Mind Medicine (MMED.E) gathers people willing to try ibogaine for science

Mind Medicine (MMED.E) started enrolling candidates for further human safety trial studies of 18-MC, the company’s orally taken ibogaine derivative for the treatment of opioid addiction.

Clinical studies for ibogaine started in the early 1990’s, but closed down due to concerns that various toxins found inside weakened the heart’s ability to pump blood through the circulatory system. There isn’t enough data right now to determine what is and isn’t useful in treating addiction—hence, the need for the clinical trials—but that hasn’t stopped some alternative medicine clinics administer ibogaine for this purpose in what’s been called a ‘vast, uncontrolled experiment.’

And that’s why you could always go to a medical doctor, and not buy alternative medicines from the television at 3 a.m.

But 18-MC isn’t technically ibogaine. The long form name of the drug is 18-methoxycoronaridine, and it’s a non-hallucinogenic molecule based on the psychedelic ibogaine. It is a synthetic organic molecule designed around a chemical backbone common to a number plant-based medicinal compounds, including ibogaine. The drug 18-MC is the result of a rational drug design program aimed at creating a non-addictive molecule that lacked the hallucinogenic properties and other toxicities associated with ibogaine.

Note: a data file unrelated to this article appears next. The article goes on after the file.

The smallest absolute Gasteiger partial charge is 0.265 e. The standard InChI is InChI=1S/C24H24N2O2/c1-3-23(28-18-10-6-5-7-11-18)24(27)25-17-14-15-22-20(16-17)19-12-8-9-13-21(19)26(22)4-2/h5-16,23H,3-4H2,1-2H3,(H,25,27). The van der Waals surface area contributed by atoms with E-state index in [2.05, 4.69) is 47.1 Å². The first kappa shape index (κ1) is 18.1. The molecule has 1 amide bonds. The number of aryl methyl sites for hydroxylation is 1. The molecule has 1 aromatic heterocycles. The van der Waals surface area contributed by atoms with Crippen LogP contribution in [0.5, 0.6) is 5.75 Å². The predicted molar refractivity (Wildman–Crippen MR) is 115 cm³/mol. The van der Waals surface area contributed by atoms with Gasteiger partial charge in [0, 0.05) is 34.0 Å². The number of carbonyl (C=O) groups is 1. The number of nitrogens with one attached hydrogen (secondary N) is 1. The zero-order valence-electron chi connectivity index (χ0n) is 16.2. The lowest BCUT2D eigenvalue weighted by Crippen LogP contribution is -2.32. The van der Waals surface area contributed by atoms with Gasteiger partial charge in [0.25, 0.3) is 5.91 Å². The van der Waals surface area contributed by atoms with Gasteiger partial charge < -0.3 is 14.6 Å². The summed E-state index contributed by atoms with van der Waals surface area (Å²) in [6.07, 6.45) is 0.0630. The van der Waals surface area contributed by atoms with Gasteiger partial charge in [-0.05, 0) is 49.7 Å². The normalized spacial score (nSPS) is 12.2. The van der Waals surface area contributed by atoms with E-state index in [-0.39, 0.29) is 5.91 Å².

The drug showed promise in non-clinical testing in helping to curb various forms of addiction, and now Mind Medicine is scheduled to start phase 2 trials of 18-MC in late 2020. Data from the current human studies will help to advance the planning and design of the company’s study of 18-MC in opioid use disorder patients.

“Due to the global nature of drug development, we have built our company to function in a geographically distributed manner every day on Zoom. Because of this decision our work has continued uninterrupted and will pay dividends to our efficiency in the months ahead,” J.R. Rahn, the co-founder and co-CEO of Mind Medicine said.

If you’re into the science of it—it’s an alpha-3-beta-4 nicotinic receptor antagonist that modulates excessive dopamine fluctuations in the brain’s reward pathway. For non-science nerds, it sends a contradictory message to the area of the brain that deals with feelings of pleasure and reward. The drug’s mechanism differs from all current medications used to treat addiction that are either agonists or antagonists for the addiction substance’s primary receptor site.

Effects of ibogaine

Prior to this article, the only knowledge I had of ibogaine came from Hunter S. Thompson’s Fear and Loathing on the Campaign Trail ’72, so naturally I had to consult the internet, and more specifically, WebMD.

Iboga is a herb commonly used in rituals and ceremonies in some African cultures, and the root of the plant is used as a medicine. People take iboga for fever, the flu, swine flu, high blood pressure, HIV/AIDS, and nerve disorders. They also take it to prevent fatigue and drowsiness, for increasing sex drive, and for fighting substance abuse and addictions and as a general tonic.

Now it makes sense why the company would anticipate that the COVID-19 pandemic could increase demand for MindMed’s medicines—if folks take it for the flu, then it could have applications that way—but it’s probably best if we leave those with the advanced degrees make that call.

WebMD also told me that I have four types of cancer, Dengue fever and a bad case of shingles. Damnit, why did I go to WebMD?

—Joseph Morton

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